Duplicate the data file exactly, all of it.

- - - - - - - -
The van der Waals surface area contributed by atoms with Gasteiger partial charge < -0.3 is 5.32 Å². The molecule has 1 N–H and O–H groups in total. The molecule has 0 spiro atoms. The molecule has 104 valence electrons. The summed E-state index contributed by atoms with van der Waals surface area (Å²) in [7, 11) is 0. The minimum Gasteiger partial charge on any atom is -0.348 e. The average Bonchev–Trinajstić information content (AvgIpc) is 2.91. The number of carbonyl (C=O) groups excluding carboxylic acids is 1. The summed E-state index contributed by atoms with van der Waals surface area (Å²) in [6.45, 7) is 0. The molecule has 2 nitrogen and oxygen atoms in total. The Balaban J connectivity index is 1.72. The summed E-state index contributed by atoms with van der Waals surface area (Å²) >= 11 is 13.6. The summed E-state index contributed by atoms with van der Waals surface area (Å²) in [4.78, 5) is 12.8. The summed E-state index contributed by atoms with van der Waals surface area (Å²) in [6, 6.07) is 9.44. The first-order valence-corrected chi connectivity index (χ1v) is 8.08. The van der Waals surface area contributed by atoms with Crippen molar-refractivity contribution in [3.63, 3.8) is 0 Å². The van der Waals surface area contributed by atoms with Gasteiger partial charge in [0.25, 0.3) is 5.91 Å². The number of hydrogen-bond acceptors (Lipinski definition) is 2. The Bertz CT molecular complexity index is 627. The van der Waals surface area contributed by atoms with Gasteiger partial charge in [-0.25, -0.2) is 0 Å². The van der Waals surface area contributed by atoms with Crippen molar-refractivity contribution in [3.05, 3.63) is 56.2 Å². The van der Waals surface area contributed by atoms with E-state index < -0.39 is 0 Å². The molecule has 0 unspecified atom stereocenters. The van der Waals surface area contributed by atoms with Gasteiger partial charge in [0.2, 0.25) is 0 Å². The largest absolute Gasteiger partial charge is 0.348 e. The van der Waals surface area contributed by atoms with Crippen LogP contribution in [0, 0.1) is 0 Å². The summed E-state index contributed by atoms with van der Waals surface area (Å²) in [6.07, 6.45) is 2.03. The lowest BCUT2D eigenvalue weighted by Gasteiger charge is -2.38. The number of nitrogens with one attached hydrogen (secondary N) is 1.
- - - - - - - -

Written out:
The van der Waals surface area contributed by atoms with Gasteiger partial charge < -0.3 is 5.32 Å². The molecule has 1 N–H and O–H groups in total. The molecule has 0 spiro atoms. The molecule has 104 valence electrons. The summed E-state index contributed by atoms with van der Waals surface area (Å²) in [7, 11) is 0. The minimum Gasteiger partial charge on any atom is -0.348 e. The average Bonchev–Trinajstić information content (AvgIpc) is 2.91. The number of carbonyl (C=O) groups excluding carboxylic acids is 1. The summed E-state index contributed by atoms with van der Waals surface area (Å²) in [6.45, 7) is 0. The molecule has 2 nitrogen and oxygen atoms in total. The Balaban J connectivity index is 1.72. The summed E-state index contributed by atoms with van der Waals surface area (Å²) >= 11 is 13.6. The summed E-state index contributed by atoms with van der Waals surface area (Å²) in [4.78, 5) is 12.8. The summed E-state index contributed by atoms with van der Waals surface area (Å²) in [6, 6.07) is 9.44. The first-order valence-corrected chi connectivity index (χ1v) is 8.08. The van der Waals surface area contributed by atoms with Crippen molar-refractivity contribution in [3.63, 3.8) is 0 Å². The van der Waals surface area contributed by atoms with Gasteiger partial charge in [0.25, 0.3) is 5.91 Å². The number of hydrogen-bond acceptors (Lipinski definition) is 2. The Bertz CT molecular complexity index is 627. The van der Waals surface area contributed by atoms with Gasteiger partial charge in [-0.25, -0.2) is 0 Å². The van der Waals surface area contributed by atoms with Crippen molar-refractivity contribution in [3.05, 3.63) is 56.2 Å². The van der Waals surface area contributed by atoms with E-state index < -0.39 is 0 Å². The molecule has 0 unspecified atom stereocenters. The van der Waals surface area contributed by atoms with Gasteiger partial charge in [0.2, 0.25) is 0 Å². The largest absolute Gasteiger partial charge is 0.348 e. The van der Waals surface area contributed by atoms with Crippen LogP contribution in [0, 0.1) is 0 Å². The summed E-state index contributed by atoms with van der Waals surface area (Å²) in [6.07, 6.45) is 2.03. The lowest BCUT2D eigenvalue weighted by Gasteiger charge is -2.38. The number of nitrogens with one attached hydrogen (secondary N) is 1.